Is this a good time to invest in the stock market?

2020 was insane. The US election was surreal, the COVID pandemic raged out of control, and the stock market rose 21%. (On average, stocks go up 10% per year.)

This leads to the question that I’m asked all the time:

Is this a good time to invest or should I wait?

I offer a variation of the same answer every time:

  1. I don’t know.
  2. I never know.
  3. It’s a fool’s errand to time the market so you should invest in a manner appropriate to your circumstances.

I acknowledge that’s an unsatisfying response so I thought I’d give you the insights of someone smarter than I — Robert Shiller. He won the Economics Nobel prize for his contributions to understanding stock market price movements. He knows a thing or two about this.

On October 23, 2020, he wrote an article for the NY Times entitled, “People Fear a Market Crash More Than They Have in Years.” Note his liberal use of the conditional mood as he explained why he thought stock market valuations could be too high and we could be facing a stock market crash. He ended the piece with the following:

“…The market may be vulnerable to a change in mass psychology, one that might dampen this sense of adventure and bring on a crash.

It seems that investors should be advised to remain cautious in their U.S. stock market holdings. The potential rewards for being heavily committed to the market in the coming years need to be carefully balanced against the possible risks.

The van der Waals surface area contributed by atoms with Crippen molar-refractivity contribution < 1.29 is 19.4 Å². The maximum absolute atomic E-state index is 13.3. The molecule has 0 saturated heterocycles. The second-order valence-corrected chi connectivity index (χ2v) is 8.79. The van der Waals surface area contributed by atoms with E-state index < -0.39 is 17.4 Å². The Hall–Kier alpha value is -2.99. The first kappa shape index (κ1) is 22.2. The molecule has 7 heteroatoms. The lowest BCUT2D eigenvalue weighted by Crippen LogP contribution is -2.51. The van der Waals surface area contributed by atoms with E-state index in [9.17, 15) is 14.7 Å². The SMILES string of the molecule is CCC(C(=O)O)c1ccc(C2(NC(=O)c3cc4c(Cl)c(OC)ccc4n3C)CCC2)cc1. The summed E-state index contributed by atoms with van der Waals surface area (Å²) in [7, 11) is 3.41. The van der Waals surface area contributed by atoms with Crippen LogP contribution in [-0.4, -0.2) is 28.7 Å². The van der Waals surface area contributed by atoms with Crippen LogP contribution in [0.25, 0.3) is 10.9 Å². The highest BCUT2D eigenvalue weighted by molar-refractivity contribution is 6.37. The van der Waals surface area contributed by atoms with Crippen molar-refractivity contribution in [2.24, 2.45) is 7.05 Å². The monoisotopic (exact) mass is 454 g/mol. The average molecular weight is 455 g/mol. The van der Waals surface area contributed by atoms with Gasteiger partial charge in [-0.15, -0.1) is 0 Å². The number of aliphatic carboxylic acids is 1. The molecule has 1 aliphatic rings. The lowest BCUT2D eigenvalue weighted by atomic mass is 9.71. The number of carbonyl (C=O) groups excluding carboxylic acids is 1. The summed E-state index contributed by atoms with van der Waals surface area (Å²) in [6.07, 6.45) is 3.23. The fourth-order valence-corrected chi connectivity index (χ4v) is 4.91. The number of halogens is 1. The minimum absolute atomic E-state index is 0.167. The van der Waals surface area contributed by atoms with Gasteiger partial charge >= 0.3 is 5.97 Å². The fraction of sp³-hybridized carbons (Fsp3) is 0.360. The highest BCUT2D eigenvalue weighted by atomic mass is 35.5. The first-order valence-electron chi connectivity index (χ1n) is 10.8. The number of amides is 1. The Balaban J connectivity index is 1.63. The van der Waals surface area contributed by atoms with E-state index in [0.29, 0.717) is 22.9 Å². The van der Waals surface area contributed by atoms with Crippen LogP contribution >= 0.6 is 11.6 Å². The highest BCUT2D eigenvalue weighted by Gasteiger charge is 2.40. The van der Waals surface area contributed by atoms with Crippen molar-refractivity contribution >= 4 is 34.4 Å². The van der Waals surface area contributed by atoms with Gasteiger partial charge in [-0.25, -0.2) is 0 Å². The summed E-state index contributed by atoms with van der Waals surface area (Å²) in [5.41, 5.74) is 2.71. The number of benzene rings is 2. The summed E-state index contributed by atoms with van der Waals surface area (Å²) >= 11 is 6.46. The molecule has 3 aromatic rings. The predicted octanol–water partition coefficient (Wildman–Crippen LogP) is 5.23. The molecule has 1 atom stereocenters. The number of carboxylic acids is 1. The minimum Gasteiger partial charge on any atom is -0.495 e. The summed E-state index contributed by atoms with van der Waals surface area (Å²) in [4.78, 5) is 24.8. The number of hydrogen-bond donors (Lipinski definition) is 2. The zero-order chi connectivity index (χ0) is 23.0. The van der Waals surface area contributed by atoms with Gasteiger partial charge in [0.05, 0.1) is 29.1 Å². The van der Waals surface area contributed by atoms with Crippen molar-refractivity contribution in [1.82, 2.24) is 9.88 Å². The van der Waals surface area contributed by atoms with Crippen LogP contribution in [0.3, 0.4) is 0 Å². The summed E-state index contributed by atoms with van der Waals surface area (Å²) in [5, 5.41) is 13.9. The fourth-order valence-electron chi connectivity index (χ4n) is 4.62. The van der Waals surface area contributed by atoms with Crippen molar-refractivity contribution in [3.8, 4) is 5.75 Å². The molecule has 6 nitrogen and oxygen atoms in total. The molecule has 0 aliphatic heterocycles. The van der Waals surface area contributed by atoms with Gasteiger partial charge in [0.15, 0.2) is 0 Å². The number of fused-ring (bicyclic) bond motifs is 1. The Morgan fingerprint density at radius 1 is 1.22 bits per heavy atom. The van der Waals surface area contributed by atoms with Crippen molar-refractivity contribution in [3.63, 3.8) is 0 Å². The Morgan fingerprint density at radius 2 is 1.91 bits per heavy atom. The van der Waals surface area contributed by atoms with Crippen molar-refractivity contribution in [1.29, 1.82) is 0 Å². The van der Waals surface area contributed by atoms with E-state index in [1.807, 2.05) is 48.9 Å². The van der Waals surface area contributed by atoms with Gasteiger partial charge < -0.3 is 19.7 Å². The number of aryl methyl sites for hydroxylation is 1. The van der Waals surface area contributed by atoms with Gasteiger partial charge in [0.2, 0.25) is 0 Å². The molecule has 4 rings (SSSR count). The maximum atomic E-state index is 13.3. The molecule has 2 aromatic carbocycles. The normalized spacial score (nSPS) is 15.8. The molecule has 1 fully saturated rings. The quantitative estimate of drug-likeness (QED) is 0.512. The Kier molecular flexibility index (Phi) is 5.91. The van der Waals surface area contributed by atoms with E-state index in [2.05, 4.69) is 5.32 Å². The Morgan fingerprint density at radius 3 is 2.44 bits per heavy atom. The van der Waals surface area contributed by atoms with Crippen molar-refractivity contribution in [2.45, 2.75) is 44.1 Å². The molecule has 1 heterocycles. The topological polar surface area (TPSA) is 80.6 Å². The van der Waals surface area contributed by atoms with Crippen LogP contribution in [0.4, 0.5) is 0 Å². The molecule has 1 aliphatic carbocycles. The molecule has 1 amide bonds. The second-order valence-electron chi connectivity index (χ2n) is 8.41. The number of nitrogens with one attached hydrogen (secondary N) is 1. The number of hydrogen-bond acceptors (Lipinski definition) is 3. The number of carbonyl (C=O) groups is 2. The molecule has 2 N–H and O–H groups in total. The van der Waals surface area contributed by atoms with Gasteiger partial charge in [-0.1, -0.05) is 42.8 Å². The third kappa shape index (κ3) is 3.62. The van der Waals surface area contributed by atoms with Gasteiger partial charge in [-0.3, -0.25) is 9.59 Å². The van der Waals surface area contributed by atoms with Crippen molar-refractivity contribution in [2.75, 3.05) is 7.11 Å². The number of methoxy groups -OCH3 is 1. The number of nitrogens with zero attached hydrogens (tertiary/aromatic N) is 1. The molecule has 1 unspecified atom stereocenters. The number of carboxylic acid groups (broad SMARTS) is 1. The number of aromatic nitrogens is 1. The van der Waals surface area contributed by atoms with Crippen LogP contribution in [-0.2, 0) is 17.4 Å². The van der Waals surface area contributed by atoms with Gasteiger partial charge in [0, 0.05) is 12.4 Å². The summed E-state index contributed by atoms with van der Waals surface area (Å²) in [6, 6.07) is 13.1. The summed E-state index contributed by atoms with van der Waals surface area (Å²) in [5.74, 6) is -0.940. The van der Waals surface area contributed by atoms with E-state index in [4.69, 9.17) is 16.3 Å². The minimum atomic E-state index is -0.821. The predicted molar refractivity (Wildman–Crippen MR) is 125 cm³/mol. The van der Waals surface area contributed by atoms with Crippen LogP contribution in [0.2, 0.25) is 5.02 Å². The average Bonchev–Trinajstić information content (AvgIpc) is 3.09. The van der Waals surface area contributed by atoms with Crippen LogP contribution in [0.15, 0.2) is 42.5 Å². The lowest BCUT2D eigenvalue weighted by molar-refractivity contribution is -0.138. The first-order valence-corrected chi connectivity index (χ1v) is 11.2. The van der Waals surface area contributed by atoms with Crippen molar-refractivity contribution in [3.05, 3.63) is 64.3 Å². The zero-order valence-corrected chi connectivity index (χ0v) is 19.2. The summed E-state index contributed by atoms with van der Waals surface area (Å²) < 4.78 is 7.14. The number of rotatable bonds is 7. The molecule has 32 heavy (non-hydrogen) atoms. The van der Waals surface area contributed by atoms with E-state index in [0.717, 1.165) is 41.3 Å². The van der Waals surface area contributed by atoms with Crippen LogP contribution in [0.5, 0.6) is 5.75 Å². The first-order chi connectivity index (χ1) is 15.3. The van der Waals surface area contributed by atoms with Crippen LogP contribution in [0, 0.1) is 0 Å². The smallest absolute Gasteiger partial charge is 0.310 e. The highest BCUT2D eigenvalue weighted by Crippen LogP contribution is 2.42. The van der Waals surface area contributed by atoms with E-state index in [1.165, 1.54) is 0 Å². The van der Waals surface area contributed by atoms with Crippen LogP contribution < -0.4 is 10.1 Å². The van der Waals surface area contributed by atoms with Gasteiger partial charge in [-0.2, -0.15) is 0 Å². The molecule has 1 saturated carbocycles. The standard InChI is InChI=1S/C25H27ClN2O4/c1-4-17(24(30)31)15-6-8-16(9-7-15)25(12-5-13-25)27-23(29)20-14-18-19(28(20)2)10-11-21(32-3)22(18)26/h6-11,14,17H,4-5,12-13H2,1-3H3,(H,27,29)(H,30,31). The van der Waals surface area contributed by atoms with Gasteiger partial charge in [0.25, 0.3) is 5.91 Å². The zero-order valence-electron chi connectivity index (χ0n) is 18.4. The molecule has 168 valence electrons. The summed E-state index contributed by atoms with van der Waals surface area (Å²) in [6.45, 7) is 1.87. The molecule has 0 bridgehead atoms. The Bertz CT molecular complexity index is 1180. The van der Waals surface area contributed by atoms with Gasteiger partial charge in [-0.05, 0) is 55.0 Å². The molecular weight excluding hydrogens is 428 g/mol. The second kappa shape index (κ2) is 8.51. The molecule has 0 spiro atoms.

No one knows the future, but given the general lack of investor confidence amid a pandemic and political polarization, there is a chance that a negative, self-fulfilling prophecy will flourish. This highlights the importance of being well diversified in asset classes — including Treasury securities, which are safe — and not overexposed to U.S. equities now.”

The stock market went on a tear a week later.

On November 30th, he wrote an article for Project Syndicate entitled, “Making Sense of Sky-High Stock Prices.” He confidently explained why he thought current stock market valuations were justified (after soaring 12% since writing his prior cautionary piece).

“But a key takeaway of the ECY indicator [a new stock market valuation measure he created] is that it confirms the relative attractiveness of equities, particularly given a potentially protracted period of low interest rates. It may justify the FOMO narrative and go some way toward explaining the strong investor preference for equities since March.”

What’s my point (besides poking fun at someone who can take it)?

Any knucklehead can explain the past, but even Nobel prize winners can’t divine future short-term movements in the stock market. (As has been observed before, stock market forecasters make astrologers look good.)

It’s a pretty good bet that stocks will be higher in the long run and if that’s your relevant time horizon, then, yes, now is probably as good a time as any to invest.

Questions?  Get in touch

Not a subscriber?
Sign-up here: